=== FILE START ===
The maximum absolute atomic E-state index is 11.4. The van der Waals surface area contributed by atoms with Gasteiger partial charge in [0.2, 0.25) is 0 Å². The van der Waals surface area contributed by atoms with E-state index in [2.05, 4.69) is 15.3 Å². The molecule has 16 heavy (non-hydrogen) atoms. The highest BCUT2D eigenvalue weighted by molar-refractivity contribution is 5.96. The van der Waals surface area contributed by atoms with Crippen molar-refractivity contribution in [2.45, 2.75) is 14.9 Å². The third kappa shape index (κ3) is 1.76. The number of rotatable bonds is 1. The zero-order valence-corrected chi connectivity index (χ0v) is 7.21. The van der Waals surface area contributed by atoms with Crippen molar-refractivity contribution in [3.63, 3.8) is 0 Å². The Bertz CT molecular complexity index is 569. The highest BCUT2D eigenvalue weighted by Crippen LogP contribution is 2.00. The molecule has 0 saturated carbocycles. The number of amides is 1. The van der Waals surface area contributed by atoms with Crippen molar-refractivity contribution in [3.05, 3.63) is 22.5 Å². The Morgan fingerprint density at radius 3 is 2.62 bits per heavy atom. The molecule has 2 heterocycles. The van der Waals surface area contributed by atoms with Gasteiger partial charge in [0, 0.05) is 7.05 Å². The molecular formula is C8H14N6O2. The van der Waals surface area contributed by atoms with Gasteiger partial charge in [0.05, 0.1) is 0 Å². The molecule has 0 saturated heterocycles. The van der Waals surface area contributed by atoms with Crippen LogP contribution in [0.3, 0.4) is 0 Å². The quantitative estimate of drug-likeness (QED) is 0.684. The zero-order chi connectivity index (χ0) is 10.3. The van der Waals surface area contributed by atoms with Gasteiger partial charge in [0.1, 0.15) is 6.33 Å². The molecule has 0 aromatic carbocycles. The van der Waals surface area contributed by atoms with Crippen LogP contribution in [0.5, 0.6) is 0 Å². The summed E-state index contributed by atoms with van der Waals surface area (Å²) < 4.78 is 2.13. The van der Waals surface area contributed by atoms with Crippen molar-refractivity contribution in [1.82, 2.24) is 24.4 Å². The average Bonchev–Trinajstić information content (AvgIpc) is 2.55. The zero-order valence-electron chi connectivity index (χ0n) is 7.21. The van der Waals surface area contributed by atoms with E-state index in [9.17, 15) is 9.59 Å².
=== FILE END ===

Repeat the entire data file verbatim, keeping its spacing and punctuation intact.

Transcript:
The maximum absolute atomic E-state index is 11.4. The van der Waals surface area contributed by atoms with Gasteiger partial charge in [0.2, 0.25) is 0 Å². The van der Waals surface area contributed by atoms with E-state index in [2.05, 4.69) is 15.3 Å². The molecule has 16 heavy (non-hydrogen) atoms. The highest BCUT2D eigenvalue weighted by molar-refractivity contribution is 5.96. The van der Waals surface area contributed by atoms with Crippen molar-refractivity contribution in [2.45, 2.75) is 14.9 Å². The third kappa shape index (κ3) is 1.76. The number of rotatable bonds is 1. The zero-order valence-corrected chi connectivity index (χ0v) is 7.21. The van der Waals surface area contributed by atoms with Crippen molar-refractivity contribution in [3.63, 3.8) is 0 Å². The Bertz CT molecular complexity index is 569. The highest BCUT2D eigenvalue weighted by Crippen LogP contribution is 2.00. The molecule has 0 saturated carbocycles. The number of amides is 1. The van der Waals surface area contributed by atoms with Crippen molar-refractivity contribution in [3.05, 3.63) is 22.5 Å². The Morgan fingerprint density at radius 3 is 2.62 bits per heavy atom. The molecule has 2 heterocycles. The van der Waals surface area contributed by atoms with Gasteiger partial charge in [0, 0.05) is 7.05 Å². The molecular formula is C8H14N6O2. The van der Waals surface area contributed by atoms with Gasteiger partial charge in [0.05, 0.1) is 0 Å². The molecule has 0 saturated heterocycles. The van der Waals surface area contributed by atoms with Crippen LogP contribution in [0.3, 0.4) is 0 Å². The quantitative estimate of drug-likeness (QED) is 0.684. The zero-order chi connectivity index (χ0) is 10.3. The van der Waals surface area contributed by atoms with Gasteiger partial charge in [0.1, 0.15) is 6.33 Å². The molecule has 0 aromatic carbocycles. The van der Waals surface area contributed by atoms with Crippen LogP contribution in [0.5, 0.6) is 0 Å². The summed E-state index contributed by atoms with van der Waals surface area (Å²) < 4.78 is 2.13. The van der Waals surface area contributed by atoms with Crippen molar-refractivity contribution in [1.82, 2.24) is 24.4 Å². The average Bonchev–Trinajstić information content (AvgIpc) is 2.55. The zero-order valence-electron chi connectivity index (χ0n) is 7.21. The van der Waals surface area contributed by atoms with E-state index in [9.17, 15) is 9.59 Å².